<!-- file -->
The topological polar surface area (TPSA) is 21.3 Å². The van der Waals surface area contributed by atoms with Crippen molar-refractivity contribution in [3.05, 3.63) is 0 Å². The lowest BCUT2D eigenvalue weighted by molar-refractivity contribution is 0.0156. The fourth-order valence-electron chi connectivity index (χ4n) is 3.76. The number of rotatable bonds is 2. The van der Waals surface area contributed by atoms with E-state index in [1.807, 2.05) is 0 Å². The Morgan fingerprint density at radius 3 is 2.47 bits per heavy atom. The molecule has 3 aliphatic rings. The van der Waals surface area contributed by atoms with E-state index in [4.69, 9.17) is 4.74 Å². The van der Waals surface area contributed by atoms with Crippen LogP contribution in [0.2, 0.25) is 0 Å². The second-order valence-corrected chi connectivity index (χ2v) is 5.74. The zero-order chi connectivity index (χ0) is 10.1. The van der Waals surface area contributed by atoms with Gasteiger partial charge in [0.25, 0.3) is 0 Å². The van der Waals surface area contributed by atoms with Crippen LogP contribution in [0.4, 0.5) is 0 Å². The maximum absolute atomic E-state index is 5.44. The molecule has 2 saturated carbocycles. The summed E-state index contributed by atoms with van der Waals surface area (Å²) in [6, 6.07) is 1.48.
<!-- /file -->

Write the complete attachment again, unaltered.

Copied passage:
The topological polar surface area (TPSA) is 21.3 Å². The van der Waals surface area contributed by atoms with Crippen molar-refractivity contribution in [3.05, 3.63) is 0 Å². The lowest BCUT2D eigenvalue weighted by molar-refractivity contribution is 0.0156. The fourth-order valence-electron chi connectivity index (χ4n) is 3.76. The number of rotatable bonds is 2. The van der Waals surface area contributed by atoms with E-state index in [1.807, 2.05) is 0 Å². The Morgan fingerprint density at radius 3 is 2.47 bits per heavy atom. The molecule has 3 aliphatic rings. The van der Waals surface area contributed by atoms with E-state index in [4.69, 9.17) is 4.74 Å². The van der Waals surface area contributed by atoms with Crippen LogP contribution in [0.2, 0.25) is 0 Å². The second-order valence-corrected chi connectivity index (χ2v) is 5.74. The zero-order chi connectivity index (χ0) is 10.1. The van der Waals surface area contributed by atoms with Gasteiger partial charge in [0.25, 0.3) is 0 Å². The van der Waals surface area contributed by atoms with Crippen LogP contribution in [0.4, 0.5) is 0 Å². The maximum absolute atomic E-state index is 5.44. The molecule has 2 saturated carbocycles. The summed E-state index contributed by atoms with van der Waals surface area (Å²) in [6, 6.07) is 1.48.